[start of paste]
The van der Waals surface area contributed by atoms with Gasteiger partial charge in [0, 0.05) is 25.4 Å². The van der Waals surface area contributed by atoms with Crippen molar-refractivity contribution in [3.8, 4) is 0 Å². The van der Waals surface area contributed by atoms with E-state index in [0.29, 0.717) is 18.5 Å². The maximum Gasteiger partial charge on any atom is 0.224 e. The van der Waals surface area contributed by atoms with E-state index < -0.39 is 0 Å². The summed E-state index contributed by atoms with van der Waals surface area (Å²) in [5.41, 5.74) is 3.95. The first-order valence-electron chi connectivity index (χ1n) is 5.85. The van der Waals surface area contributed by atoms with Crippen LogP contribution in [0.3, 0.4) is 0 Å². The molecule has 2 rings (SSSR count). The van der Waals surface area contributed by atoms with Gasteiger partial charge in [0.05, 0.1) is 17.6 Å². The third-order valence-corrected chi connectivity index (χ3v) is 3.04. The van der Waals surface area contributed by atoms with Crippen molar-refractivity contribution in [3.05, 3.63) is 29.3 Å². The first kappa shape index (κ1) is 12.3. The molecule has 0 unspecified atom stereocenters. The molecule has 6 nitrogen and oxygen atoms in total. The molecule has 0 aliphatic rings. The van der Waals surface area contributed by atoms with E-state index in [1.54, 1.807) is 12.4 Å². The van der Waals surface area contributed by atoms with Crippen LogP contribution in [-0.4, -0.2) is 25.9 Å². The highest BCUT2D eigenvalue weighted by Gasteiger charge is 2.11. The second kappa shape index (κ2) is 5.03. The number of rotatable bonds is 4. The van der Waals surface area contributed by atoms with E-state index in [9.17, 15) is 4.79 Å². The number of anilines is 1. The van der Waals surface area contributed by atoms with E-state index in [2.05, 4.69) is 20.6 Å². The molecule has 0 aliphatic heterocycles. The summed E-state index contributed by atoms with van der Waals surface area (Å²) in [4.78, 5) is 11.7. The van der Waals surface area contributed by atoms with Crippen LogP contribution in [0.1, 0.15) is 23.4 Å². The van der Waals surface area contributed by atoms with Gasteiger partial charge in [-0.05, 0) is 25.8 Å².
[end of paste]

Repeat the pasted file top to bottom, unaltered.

The van der Waals surface area contributed by atoms with Gasteiger partial charge in [0, 0.05) is 25.4 Å². The van der Waals surface area contributed by atoms with Crippen molar-refractivity contribution in [3.8, 4) is 0 Å². The van der Waals surface area contributed by atoms with E-state index in [0.29, 0.717) is 18.5 Å². The maximum Gasteiger partial charge on any atom is 0.224 e. The van der Waals surface area contributed by atoms with E-state index < -0.39 is 0 Å². The summed E-state index contributed by atoms with van der Waals surface area (Å²) in [5.41, 5.74) is 3.95. The first-order valence-electron chi connectivity index (χ1n) is 5.85. The van der Waals surface area contributed by atoms with Crippen LogP contribution in [0.3, 0.4) is 0 Å². The molecule has 2 rings (SSSR count). The van der Waals surface area contributed by atoms with Gasteiger partial charge in [0.05, 0.1) is 17.6 Å². The third-order valence-corrected chi connectivity index (χ3v) is 3.04. The van der Waals surface area contributed by atoms with Crippen molar-refractivity contribution in [3.05, 3.63) is 29.3 Å². The first kappa shape index (κ1) is 12.3. The molecule has 0 unspecified atom stereocenters. The molecule has 6 nitrogen and oxygen atoms in total. The molecule has 0 aliphatic rings. The van der Waals surface area contributed by atoms with E-state index in [1.54, 1.807) is 12.4 Å². The van der Waals surface area contributed by atoms with Crippen LogP contribution in [-0.4, -0.2) is 25.9 Å². The highest BCUT2D eigenvalue weighted by Gasteiger charge is 2.11. The second kappa shape index (κ2) is 5.03. The number of rotatable bonds is 4. The van der Waals surface area contributed by atoms with E-state index in [9.17, 15) is 4.79 Å². The number of anilines is 1. The van der Waals surface area contributed by atoms with E-state index in [2.05, 4.69) is 20.6 Å². The molecule has 0 aliphatic heterocycles. The summed E-state index contributed by atoms with van der Waals surface area (Å²) in [4.78, 5) is 11.7. The van der Waals surface area contributed by atoms with Crippen LogP contribution in [0.1, 0.15) is 23.4 Å². The van der Waals surface area contributed by atoms with Gasteiger partial charge in [-0.05, 0) is 25.8 Å².